gps systems require a global satellite system to function, used to use the military one but I believe they are putting up civilian stuff now due to the popularity, ie, many more rocket launches. There is nothing earth friendly about satellites, the launches are incredibly toxic, the orbits decay, and require replacing the systems at routine and in terms of human history, almost absurdly short intervals, every step of the process just takes us further away from nature, which to me is the precise opposite of why I go backpacking. Sort of the same idea as not being able to listen to the sounds of nature and needing further stimulation via music player of some type.
However, convenience always trumps any larger considerations in today's consumer society, so there's not much point debating the matter from what I can see. John Muir must be rolling over in his grave nowadays, I feel for his spirit. Backpackers used to care, some deeply, about such questions, but I guess those times are fading now, very sad.
A compass is a piece of metal that points to our north pole, period, with some fancy refinements if you want.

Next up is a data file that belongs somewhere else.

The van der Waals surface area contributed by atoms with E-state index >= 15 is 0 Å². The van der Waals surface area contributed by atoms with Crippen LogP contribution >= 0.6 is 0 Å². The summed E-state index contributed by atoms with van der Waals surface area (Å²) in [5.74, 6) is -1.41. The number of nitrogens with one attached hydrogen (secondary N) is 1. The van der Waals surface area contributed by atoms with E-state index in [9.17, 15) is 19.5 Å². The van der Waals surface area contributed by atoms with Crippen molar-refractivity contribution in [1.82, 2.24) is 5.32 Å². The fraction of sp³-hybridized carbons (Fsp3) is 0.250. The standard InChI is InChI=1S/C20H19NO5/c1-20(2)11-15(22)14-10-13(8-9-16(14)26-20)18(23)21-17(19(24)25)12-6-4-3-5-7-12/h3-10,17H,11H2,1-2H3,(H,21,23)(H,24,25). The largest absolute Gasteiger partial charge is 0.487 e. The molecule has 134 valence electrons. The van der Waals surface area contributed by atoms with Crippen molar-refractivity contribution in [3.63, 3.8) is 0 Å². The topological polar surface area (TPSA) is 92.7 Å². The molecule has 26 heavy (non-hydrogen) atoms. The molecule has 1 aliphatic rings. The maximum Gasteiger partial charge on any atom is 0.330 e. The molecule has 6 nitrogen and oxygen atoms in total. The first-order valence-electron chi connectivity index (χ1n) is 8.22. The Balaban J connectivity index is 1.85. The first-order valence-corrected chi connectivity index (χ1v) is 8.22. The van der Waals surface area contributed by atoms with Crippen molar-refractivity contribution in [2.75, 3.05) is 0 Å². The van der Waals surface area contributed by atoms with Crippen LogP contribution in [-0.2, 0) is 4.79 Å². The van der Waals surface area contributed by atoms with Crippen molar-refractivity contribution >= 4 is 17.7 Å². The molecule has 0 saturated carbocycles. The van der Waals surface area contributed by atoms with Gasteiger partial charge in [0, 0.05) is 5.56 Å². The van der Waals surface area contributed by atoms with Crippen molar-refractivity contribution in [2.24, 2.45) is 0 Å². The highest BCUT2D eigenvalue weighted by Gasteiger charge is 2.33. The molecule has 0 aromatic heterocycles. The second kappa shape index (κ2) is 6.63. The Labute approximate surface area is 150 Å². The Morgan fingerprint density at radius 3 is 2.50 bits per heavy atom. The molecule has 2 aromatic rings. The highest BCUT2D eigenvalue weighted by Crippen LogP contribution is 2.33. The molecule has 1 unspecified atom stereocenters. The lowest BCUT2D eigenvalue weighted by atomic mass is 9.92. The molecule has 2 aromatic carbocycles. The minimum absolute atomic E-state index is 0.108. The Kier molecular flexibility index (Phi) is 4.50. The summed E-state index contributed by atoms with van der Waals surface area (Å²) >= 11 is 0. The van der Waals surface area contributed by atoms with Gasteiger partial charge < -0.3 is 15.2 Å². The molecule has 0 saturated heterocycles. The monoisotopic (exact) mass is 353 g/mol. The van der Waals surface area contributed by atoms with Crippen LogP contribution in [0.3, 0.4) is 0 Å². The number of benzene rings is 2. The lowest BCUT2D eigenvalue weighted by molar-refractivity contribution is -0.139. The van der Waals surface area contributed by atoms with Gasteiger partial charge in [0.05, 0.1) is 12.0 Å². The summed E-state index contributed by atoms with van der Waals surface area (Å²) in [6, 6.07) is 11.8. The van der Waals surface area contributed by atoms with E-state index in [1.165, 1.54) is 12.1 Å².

An altimeter is a similarly simple device. Comparing the complexity levels of these different methods is a no brainer, a compass is a simple device, requires almost no support infrastructure to produce, but requires some skill to use well.
I'm not so addicted to cell phone usage that I consider it a necessary item, it sits sort of half way between a basic compass and a gps in terms of the infrastructure required for it to be more useful than a fancy small paperweight, but, like the GPS, is totally and utterly non-sustainable, the peak of human throw-away culture and wastefulness. Happily, looking long term, all such non-sustainable systems must, by definition, be unsustainable, and will fade away, leaving behind a damaged earth and ecosystem, but also leaving simpler tools, not requiring globally complex systems to maintain, that have withstood the test of time, like a compass.